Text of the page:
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Home Away From Home

By Penny Frost McGinnis

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Marigold Hayes jabbed a spade in the soil. A flat of geraniums waved their scarlet heads as she lowered her fifty-four-year-old body onto a grassy spot. The joints in her knees popped and cracked, another reminder her fifty-fifth birthday loomed over her. Five years to sixty, but she had never lost hope of finding her father.

Forty-years had passed since the accident, and the occasional nightmare still haunted her. Newspaper clippings, library research, yet not one morsel about her father. Mom had died, a fact Marigold learned the morning after the accident, and Dad vanished. Not a trace of his being existed after the crews towed the car from the wooded ravine.

She plunged the small shovel into the loamy soil she had worked for the last twenty years. Without fail, she planted annuals and nurtured the perennials plotted in the memorial garden she had created to honor her parents. Blooms of red geraniums and multi-colored zinnias would burst with radiance all summer. White daisies, the flowers Dad had gifted Mom with on anniversaries and birthdays, created a happy backdrop. Along the edge of the corner garden, she tucked in bright yellow marigolds, her namesake.

As she spoke her annual prayer, her heart pleaded and sought God’s help to find her dad. After a murmured, "Amen," soared to heaven, she tipped a geranium from its plastic container, loosened the bound roots, and plugged the plant into the earth. From a plastic jug, she sprinkled water into the hole, then scooped dirt in, and patted it around the stem. Soon, three red-headed flowers stood side by side. From the zinnia seed packet, she sprinkled the beginnings of a rainbow of color. Her steady work soon filled the flower bed with the promise of summer blossoms and her soul with restored hope. With an old tattered dish towel, Marigold wiped the soil from her hands, then she rose from the ground and dusted dirt off her knees. She fingered a red bloom, and a pungent but pleasant fragrance filled the air.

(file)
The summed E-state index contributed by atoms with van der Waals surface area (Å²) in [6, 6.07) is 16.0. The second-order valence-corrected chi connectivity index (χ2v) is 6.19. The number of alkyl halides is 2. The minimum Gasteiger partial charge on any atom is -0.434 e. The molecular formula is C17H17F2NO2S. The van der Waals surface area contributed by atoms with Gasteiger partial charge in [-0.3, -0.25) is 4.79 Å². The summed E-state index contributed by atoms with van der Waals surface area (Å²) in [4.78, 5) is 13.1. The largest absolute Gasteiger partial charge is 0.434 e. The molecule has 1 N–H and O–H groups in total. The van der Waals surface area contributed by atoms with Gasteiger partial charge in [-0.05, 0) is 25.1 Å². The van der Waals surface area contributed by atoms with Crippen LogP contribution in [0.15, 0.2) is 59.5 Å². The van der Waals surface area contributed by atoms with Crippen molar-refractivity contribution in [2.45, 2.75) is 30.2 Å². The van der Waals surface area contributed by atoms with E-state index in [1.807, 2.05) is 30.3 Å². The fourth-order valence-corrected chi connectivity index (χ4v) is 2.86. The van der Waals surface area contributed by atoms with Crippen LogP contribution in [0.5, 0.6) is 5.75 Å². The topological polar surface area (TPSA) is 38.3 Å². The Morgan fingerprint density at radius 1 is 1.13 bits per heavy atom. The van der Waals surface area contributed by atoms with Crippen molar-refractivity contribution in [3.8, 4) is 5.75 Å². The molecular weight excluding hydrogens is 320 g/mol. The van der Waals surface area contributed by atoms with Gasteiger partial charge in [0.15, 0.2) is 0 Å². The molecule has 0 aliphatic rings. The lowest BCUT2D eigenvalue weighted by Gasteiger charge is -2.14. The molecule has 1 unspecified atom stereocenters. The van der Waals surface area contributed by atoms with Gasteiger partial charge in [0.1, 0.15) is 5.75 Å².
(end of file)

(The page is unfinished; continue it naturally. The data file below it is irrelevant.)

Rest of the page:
Hands loaded with containers, gardening tools, and the water jug, Marigold trekked to the house.

Feet pounded on the nearby pavement, as Johnny Papadakis jogged from the street into her yard. His tall, slim, well-muscled form raised her pulse, even as she stilled. At fifty-eight, he kept himself in shape. She tipped her chin up. "Hey, there."

"Hi, Mari." He stopped a few feet away, bent, and placed his hands on his thighs. After a few deep breaths, he raised to his full six-foot-three height. His brown eyes sparkled in the sun as he adjusted his baseball cap. Hands on his hips, he turned to the garden in the corner of her yard. "Working on your parents' flower bed?"

She moved to the porch and deposited her armload. "I finished a few minutes ago. You know, I wonder every year whether to continue. Dad would be eighty-three by now and may not be alive." The memories of her dad and mom had faded with time, except for a few. Whenever she found a worm in the garden, the squiggly creature between her fingers transported her to a happier time.

One autumn day, they had fished in Lake Erie right here on Abbott Island. She'd mustered the bravery, as only a child could, to bait her own hook. Mom had packed potato salad, apples, and a yellow cake with chocolate icing and Dad grilled the fish they caught over a campfire, even the small one she had snagged. A full moon shone and a cool breeze waved as she had cuddled between them in her safe place. Forty years had passed since she'd hugged her dad. Where had he gone?

Johnny rested his hand on her shoulder. "Giving up depends on whether the flowers bring you hope or make you sad." Without hesitation, he drew her into a hug.

Her head rested against his sweaty shirt, but she didn't care. This man who walked into her life ten years ago empathized. Uncertain she deserved such a wonderful guy in her life, she stowed her emotions deep in her heart. Maybe fear, perhaps set in her ways, or not sure how to respond to his affections, she valued his friendship and company without a deeper commitment.

He patted her back, then let go and reached for the jug and tools she had left on the floor. "Where do these go? I'm happy to put them away for you."

She grasped the jug's handle. "I appreciate your help, but I can do it."

Her tall, handsome friend didn't budge. She released her hold and shook her head. "Thank you. They go in the shed out back."

With the gardening supplies firm in his arms, he trailed her to the backyard. "Your she shed, of course." A deep laugh escaped his chest.

Hand on her hip, she turned to him. "Do my paint choices make it a she shed? You know I love color, and chartreuse and periwinkle brightened the yard. Did you see my pink and red tulips when they bloomed and how they created a painting on the front? Besides, I love my little she shed."

She swung open the door to the building and the earthy odor of potting soil drifted to her nose. On the inside, an antique writing desk sat in the corner, covered with gardening books and journals. A shovel, rake, and several baskets lined the space behind the desk. A pale-pink wall held life jackets, kayak paddles, and other lake life paraphernalia. "Set them on the floor by the desk, and I'll put them away later. I want to spray out the buckets."

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